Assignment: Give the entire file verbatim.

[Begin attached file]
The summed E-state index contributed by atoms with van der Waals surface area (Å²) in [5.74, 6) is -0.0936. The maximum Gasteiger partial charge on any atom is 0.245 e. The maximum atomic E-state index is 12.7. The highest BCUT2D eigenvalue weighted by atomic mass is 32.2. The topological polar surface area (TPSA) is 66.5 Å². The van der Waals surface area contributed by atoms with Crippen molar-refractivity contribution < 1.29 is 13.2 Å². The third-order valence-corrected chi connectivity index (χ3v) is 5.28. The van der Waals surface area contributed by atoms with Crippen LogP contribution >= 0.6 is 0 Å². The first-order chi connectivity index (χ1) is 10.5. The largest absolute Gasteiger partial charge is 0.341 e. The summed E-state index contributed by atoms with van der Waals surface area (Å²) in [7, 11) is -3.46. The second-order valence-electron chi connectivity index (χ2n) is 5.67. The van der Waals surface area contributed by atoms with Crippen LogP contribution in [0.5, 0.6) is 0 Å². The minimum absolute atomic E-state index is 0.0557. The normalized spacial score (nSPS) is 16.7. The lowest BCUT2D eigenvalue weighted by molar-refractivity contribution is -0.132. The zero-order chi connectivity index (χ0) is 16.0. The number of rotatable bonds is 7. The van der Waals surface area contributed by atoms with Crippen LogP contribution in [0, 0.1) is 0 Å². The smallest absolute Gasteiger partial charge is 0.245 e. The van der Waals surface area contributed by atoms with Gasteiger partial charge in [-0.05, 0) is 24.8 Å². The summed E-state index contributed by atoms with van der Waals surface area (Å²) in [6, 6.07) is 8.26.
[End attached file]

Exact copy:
The summed E-state index contributed by atoms with van der Waals surface area (Å²) in [5.74, 6) is -0.0936. The maximum Gasteiger partial charge on any atom is 0.245 e. The maximum atomic E-state index is 12.7. The highest BCUT2D eigenvalue weighted by atomic mass is 32.2. The topological polar surface area (TPSA) is 66.5 Å². The van der Waals surface area contributed by atoms with Crippen molar-refractivity contribution < 1.29 is 13.2 Å². The third-order valence-corrected chi connectivity index (χ3v) is 5.28. The van der Waals surface area contributed by atoms with Crippen LogP contribution >= 0.6 is 0 Å². The first-order chi connectivity index (χ1) is 10.5. The largest absolute Gasteiger partial charge is 0.341 e. The summed E-state index contributed by atoms with van der Waals surface area (Å²) in [7, 11) is -3.46. The second-order valence-electron chi connectivity index (χ2n) is 5.67. The van der Waals surface area contributed by atoms with Crippen LogP contribution in [0.5, 0.6) is 0 Å². The minimum absolute atomic E-state index is 0.0557. The normalized spacial score (nSPS) is 16.7. The lowest BCUT2D eigenvalue weighted by molar-refractivity contribution is -0.132. The zero-order chi connectivity index (χ0) is 16.0. The number of rotatable bonds is 7. The van der Waals surface area contributed by atoms with Crippen LogP contribution in [0, 0.1) is 0 Å². The smallest absolute Gasteiger partial charge is 0.245 e. The van der Waals surface area contributed by atoms with Gasteiger partial charge in [-0.05, 0) is 24.8 Å². The summed E-state index contributed by atoms with van der Waals surface area (Å²) in [6, 6.07) is 8.26.